Deep City: SXSW Review
Marlon Johnson, Dennis Scholl and Chad Tingle introduce an obscure chapter in Soul music history.
AUSTIN — A cinematic supplement to an excellent archival CD reissue, Deep City: The Birth of the Miami Sound tells the brief story of a Miami soul music enterprise that was all but unknown until 2006. Though not meaty enough to demand commercial distribution, the film (by directing trio Marlon Johnson, Dennis Scholl, and Chad Tingle) is a natural match for SXSW's valuable music-centric 24 Beats Per Second section, gathering first-hand recollections from many of the scene's most important participants.
Miami's not a city one associates with soul music, but as the crate diggers at the Numero Group label have proved in a series of celebrated reissues, excellent soul was recorded in plenty of places outside Detroit and Muscle Shoals. Their 2006 release Eccentric Soul: The Deep City Label told the story of Deep City, a small outfit whose biggest mark on history was the introduction of singer Betty Wright, who was 14 when she cut her first record for them. This film picks up on their work, frequently interviewing Numero co-founder Ken Shipley.
Interviewees, including producer Willie Clarke and songwriter Clarence "Blowfly" Reid, describe a scene in which major touring artists would play high-profile gigs on Miami Beach, then gather for unofficial jams with residents of the Overtown neighborhood. When one resident, label co-founder Johnny Pearsall, started his own record store, a piano was kept in the back so the musically-inclined could write part of a song whenever inspiration struck. Soon, the young company was targeting Motown and others with records that sometimes benefitted from the players' experience in school marching bands. (The film cites other distinctive influences, including sounds from Cuba and the Bahamas, but doesn't show much evidence of these.)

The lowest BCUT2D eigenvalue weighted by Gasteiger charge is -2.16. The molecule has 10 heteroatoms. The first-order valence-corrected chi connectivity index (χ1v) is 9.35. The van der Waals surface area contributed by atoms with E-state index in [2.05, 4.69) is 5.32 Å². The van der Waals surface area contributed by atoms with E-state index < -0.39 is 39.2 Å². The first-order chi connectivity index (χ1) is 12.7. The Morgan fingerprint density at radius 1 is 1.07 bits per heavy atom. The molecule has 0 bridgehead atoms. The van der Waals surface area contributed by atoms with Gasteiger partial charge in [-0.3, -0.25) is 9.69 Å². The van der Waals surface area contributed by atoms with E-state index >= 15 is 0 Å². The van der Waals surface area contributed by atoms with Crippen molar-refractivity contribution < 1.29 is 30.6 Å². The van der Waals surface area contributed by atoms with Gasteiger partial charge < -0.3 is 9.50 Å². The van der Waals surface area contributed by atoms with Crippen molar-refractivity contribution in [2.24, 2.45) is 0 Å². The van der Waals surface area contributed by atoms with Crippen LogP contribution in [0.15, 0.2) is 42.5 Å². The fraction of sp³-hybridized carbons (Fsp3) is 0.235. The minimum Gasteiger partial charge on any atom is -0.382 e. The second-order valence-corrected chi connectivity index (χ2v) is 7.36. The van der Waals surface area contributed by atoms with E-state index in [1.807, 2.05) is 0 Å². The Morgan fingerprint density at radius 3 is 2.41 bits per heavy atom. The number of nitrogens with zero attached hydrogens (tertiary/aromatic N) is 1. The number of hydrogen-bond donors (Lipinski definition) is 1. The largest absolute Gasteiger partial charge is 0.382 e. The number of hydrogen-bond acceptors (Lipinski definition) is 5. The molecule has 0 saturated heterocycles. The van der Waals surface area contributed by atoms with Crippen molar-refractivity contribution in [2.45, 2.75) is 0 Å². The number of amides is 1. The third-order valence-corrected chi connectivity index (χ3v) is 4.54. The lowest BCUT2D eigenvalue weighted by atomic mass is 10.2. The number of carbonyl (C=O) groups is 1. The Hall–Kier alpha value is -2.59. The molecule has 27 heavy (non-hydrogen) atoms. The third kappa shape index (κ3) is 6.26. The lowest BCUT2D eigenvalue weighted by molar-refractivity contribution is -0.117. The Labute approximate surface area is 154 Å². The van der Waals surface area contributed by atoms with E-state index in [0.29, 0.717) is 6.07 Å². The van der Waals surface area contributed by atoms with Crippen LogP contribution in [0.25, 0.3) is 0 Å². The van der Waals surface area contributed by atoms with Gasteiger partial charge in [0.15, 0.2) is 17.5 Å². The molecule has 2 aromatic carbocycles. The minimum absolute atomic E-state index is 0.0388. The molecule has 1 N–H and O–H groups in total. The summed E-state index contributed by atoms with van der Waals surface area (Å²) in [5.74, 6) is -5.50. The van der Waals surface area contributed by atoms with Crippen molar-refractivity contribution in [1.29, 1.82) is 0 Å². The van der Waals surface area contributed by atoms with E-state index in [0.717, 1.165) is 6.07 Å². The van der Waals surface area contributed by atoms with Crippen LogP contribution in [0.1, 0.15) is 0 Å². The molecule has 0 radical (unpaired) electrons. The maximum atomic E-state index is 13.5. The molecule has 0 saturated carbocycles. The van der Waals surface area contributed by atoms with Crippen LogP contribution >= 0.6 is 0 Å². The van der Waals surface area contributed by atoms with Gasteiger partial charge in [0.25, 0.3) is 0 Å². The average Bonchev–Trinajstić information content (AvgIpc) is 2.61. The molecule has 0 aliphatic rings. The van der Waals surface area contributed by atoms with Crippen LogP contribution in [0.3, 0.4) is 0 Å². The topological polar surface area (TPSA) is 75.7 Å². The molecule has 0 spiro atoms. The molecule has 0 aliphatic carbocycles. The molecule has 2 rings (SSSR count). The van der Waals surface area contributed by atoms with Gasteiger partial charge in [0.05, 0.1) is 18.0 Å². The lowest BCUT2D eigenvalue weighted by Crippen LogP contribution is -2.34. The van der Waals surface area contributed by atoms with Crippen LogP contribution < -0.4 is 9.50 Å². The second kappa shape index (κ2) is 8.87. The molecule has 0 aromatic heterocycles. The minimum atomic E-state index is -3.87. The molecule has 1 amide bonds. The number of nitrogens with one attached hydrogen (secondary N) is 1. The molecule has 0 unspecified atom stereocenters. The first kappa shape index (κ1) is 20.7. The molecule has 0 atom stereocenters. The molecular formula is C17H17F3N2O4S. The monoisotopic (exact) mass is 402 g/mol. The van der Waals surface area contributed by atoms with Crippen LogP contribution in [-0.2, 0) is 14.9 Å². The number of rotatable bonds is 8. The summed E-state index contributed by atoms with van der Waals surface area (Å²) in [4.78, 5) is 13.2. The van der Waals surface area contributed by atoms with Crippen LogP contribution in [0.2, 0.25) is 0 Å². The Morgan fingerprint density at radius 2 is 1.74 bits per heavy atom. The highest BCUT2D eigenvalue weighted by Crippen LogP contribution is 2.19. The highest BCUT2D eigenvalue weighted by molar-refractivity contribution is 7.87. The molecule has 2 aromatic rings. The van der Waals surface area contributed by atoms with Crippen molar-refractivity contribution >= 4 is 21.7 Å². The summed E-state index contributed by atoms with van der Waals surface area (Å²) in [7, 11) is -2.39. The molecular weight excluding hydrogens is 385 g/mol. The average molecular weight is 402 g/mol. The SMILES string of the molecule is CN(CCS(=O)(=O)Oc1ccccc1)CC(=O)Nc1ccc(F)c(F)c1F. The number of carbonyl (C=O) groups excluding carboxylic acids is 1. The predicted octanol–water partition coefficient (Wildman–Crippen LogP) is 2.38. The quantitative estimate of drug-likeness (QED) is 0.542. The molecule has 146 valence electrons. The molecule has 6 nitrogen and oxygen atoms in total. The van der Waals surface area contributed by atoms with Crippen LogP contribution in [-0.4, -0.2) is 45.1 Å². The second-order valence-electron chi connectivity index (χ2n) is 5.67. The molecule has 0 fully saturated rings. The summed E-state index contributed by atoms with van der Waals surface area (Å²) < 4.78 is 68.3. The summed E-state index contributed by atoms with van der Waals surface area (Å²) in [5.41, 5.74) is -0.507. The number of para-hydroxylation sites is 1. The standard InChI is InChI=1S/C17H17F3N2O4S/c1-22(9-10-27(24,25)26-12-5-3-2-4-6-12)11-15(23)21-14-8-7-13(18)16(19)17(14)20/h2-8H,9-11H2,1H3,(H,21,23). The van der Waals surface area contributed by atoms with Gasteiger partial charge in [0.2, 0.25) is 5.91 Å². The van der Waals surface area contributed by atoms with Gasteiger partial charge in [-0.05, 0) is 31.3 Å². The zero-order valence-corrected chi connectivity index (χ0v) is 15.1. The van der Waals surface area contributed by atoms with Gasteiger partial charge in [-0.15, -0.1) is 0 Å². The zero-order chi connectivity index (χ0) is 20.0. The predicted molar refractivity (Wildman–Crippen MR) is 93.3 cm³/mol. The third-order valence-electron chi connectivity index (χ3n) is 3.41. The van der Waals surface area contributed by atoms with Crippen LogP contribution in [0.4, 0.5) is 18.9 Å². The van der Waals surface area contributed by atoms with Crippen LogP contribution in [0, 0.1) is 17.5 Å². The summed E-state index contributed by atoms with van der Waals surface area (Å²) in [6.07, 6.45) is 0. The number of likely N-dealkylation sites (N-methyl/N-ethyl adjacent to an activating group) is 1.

For at least the first half of the film, the label's output of good songs is both blessing and curse: While what we hear is enough to get us interested in the story, the filmmakers use tunes as a near-constant musical bed for interviews and vintage visual material, resulting in a monotonous feel that keeps us from sinking into the stories. Though it sets the scene with a wealth of film and photos of life in late '60s/early '70s Miami, the film suffers somewhat from the absence of any old performance film on these artists, and from the fact that Wright refused to be interviewed. Other material on the realities of Payola-era record promotion and the like is colorful but will be old news to most of the record geeks likely to find this film.
Production Company: WLRN
Directors-Producers: Marlon Johnson, Dennis Scholl, Chad Tingle
Director of photography: Art Nobo
Editor: Jaime Quintana
No rating, 56 minutes